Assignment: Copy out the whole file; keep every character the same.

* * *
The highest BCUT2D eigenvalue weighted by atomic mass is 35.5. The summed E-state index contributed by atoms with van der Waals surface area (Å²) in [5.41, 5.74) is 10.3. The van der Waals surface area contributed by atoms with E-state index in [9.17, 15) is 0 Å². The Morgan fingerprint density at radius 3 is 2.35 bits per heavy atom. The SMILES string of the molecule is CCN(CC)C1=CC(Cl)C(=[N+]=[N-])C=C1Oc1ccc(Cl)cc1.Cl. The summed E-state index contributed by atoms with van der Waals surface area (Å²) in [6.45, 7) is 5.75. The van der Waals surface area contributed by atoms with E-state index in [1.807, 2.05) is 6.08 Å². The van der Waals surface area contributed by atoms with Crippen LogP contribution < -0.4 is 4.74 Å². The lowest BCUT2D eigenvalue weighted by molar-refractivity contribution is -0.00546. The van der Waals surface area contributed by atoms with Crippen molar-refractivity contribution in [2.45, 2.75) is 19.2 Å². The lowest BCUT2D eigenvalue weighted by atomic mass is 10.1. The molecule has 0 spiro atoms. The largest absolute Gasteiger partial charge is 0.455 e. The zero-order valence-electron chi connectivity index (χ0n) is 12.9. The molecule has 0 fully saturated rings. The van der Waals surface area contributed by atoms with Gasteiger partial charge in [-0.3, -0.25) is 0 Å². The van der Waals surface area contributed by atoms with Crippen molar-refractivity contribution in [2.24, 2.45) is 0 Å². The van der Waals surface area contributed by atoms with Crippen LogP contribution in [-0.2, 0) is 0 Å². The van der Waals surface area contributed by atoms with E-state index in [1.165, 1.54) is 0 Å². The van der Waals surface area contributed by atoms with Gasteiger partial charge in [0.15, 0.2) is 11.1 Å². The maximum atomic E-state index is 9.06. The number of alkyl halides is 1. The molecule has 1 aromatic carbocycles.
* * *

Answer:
The highest BCUT2D eigenvalue weighted by atomic mass is 35.5. The summed E-state index contributed by atoms with van der Waals surface area (Å²) in [5.41, 5.74) is 10.3. The van der Waals surface area contributed by atoms with E-state index in [9.17, 15) is 0 Å². The Morgan fingerprint density at radius 3 is 2.35 bits per heavy atom. The SMILES string of the molecule is CCN(CC)C1=CC(Cl)C(=[N+]=[N-])C=C1Oc1ccc(Cl)cc1.Cl. The summed E-state index contributed by atoms with van der Waals surface area (Å²) in [6.45, 7) is 5.75. The van der Waals surface area contributed by atoms with E-state index in [1.807, 2.05) is 6.08 Å². The van der Waals surface area contributed by atoms with Crippen LogP contribution < -0.4 is 4.74 Å². The lowest BCUT2D eigenvalue weighted by molar-refractivity contribution is -0.00546. The van der Waals surface area contributed by atoms with Crippen molar-refractivity contribution in [2.45, 2.75) is 19.2 Å². The lowest BCUT2D eigenvalue weighted by atomic mass is 10.1. The molecule has 0 spiro atoms. The largest absolute Gasteiger partial charge is 0.455 e. The zero-order valence-electron chi connectivity index (χ0n) is 12.9. The molecule has 0 fully saturated rings. The van der Waals surface area contributed by atoms with Gasteiger partial charge in [-0.3, -0.25) is 0 Å². The van der Waals surface area contributed by atoms with Crippen molar-refractivity contribution in [2.24, 2.45) is 0 Å². The van der Waals surface area contributed by atoms with Crippen LogP contribution in [-0.2, 0) is 0 Å². The van der Waals surface area contributed by atoms with E-state index in [1.165, 1.54) is 0 Å². The van der Waals surface area contributed by atoms with Gasteiger partial charge in [0.15, 0.2) is 11.1 Å². The maximum atomic E-state index is 9.06. The number of alkyl halides is 1. The molecule has 1 aromatic carbocycles.